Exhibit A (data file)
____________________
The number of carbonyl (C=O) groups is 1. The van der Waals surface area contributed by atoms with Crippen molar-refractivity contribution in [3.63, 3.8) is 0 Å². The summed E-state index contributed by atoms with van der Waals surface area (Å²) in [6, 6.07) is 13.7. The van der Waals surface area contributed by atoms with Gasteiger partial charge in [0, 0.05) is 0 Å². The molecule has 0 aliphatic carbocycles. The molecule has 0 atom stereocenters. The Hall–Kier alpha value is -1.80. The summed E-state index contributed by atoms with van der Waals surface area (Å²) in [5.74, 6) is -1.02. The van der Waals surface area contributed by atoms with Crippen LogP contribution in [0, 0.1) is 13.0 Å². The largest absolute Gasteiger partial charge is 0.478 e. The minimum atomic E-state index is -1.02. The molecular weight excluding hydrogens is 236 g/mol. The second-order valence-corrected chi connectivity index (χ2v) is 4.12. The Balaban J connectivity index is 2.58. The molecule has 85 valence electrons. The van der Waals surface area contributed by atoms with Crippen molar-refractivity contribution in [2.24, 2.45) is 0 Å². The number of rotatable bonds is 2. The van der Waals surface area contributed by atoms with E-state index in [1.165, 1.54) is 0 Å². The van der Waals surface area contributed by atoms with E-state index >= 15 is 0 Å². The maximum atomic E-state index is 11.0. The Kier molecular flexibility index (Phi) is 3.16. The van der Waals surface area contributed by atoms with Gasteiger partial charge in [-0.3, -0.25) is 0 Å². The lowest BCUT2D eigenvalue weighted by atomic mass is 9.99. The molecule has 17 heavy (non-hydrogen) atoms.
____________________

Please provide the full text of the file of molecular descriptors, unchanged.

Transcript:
The number of carbonyl (C=O) groups is 1. The van der Waals surface area contributed by atoms with Crippen molar-refractivity contribution in [3.63, 3.8) is 0 Å². The summed E-state index contributed by atoms with van der Waals surface area (Å²) in [6, 6.07) is 13.7. The van der Waals surface area contributed by atoms with Gasteiger partial charge in [0, 0.05) is 0 Å². The molecule has 0 aliphatic carbocycles. The molecule has 0 atom stereocenters. The Hall–Kier alpha value is -1.80. The summed E-state index contributed by atoms with van der Waals surface area (Å²) in [5.74, 6) is -1.02. The van der Waals surface area contributed by atoms with Crippen LogP contribution in [0, 0.1) is 13.0 Å². The largest absolute Gasteiger partial charge is 0.478 e. The minimum atomic E-state index is -1.02. The molecular weight excluding hydrogens is 236 g/mol. The second-order valence-corrected chi connectivity index (χ2v) is 4.12. The Balaban J connectivity index is 2.58. The molecule has 85 valence electrons. The van der Waals surface area contributed by atoms with Crippen molar-refractivity contribution in [2.24, 2.45) is 0 Å². The number of rotatable bonds is 2. The van der Waals surface area contributed by atoms with E-state index in [1.165, 1.54) is 0 Å². The van der Waals surface area contributed by atoms with E-state index >= 15 is 0 Å². The maximum atomic E-state index is 11.0. The Kier molecular flexibility index (Phi) is 3.16. The van der Waals surface area contributed by atoms with Gasteiger partial charge in [-0.3, -0.25) is 0 Å². The lowest BCUT2D eigenvalue weighted by atomic mass is 9.99. The molecule has 17 heavy (non-hydrogen) atoms.